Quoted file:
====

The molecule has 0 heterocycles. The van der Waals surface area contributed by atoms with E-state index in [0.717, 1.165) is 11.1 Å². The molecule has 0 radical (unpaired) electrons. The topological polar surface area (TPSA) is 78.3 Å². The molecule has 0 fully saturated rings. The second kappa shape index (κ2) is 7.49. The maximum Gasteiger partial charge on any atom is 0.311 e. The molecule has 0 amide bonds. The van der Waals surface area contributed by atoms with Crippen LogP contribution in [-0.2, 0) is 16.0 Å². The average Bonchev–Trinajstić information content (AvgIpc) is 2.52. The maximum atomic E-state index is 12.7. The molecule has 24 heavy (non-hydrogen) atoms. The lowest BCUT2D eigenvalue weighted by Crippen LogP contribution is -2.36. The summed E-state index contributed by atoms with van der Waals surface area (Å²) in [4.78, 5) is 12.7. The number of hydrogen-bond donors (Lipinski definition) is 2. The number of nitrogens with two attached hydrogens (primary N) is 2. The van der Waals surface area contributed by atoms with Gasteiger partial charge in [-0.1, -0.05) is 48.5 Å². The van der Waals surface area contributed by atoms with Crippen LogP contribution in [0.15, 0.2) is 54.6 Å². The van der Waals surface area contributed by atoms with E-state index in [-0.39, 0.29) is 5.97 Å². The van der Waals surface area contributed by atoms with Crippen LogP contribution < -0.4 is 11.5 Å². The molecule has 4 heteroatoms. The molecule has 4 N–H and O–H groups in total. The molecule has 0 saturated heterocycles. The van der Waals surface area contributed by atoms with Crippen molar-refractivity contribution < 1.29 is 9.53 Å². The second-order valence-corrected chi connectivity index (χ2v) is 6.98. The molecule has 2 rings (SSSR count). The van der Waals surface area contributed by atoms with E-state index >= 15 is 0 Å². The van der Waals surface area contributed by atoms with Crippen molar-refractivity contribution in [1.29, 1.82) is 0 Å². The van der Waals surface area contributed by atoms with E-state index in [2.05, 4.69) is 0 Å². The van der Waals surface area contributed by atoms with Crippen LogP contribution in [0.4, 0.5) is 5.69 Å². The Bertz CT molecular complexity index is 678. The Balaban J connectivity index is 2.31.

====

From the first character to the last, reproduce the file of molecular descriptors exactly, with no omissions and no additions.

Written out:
The molecule has 0 heterocycles. The van der Waals surface area contributed by atoms with E-state index in [0.717, 1.165) is 11.1 Å². The molecule has 0 radical (unpaired) electrons. The topological polar surface area (TPSA) is 78.3 Å². The molecule has 0 fully saturated rings. The second kappa shape index (κ2) is 7.49. The maximum Gasteiger partial charge on any atom is 0.311 e. The molecule has 0 amide bonds. The van der Waals surface area contributed by atoms with Crippen LogP contribution in [-0.2, 0) is 16.0 Å². The average Bonchev–Trinajstić information content (AvgIpc) is 2.52. The maximum atomic E-state index is 12.7. The molecule has 24 heavy (non-hydrogen) atoms. The lowest BCUT2D eigenvalue weighted by Crippen LogP contribution is -2.36. The summed E-state index contributed by atoms with van der Waals surface area (Å²) in [4.78, 5) is 12.7. The number of hydrogen-bond donors (Lipinski definition) is 2. The number of nitrogens with two attached hydrogens (primary N) is 2. The van der Waals surface area contributed by atoms with Gasteiger partial charge in [-0.1, -0.05) is 48.5 Å². The van der Waals surface area contributed by atoms with Crippen LogP contribution in [0.15, 0.2) is 54.6 Å². The van der Waals surface area contributed by atoms with E-state index in [-0.39, 0.29) is 5.97 Å². The van der Waals surface area contributed by atoms with Crippen LogP contribution < -0.4 is 11.5 Å². The molecule has 4 heteroatoms. The molecule has 4 N–H and O–H groups in total. The molecule has 0 saturated heterocycles. The van der Waals surface area contributed by atoms with Crippen molar-refractivity contribution < 1.29 is 9.53 Å². The second-order valence-corrected chi connectivity index (χ2v) is 6.98. The molecule has 2 rings (SSSR count). The van der Waals surface area contributed by atoms with E-state index >= 15 is 0 Å². The van der Waals surface area contributed by atoms with Crippen molar-refractivity contribution in [1.29, 1.82) is 0 Å². The van der Waals surface area contributed by atoms with E-state index in [2.05, 4.69) is 0 Å². The van der Waals surface area contributed by atoms with Crippen LogP contribution in [0.4, 0.5) is 5.69 Å². The Bertz CT molecular complexity index is 678. The Balaban J connectivity index is 2.31.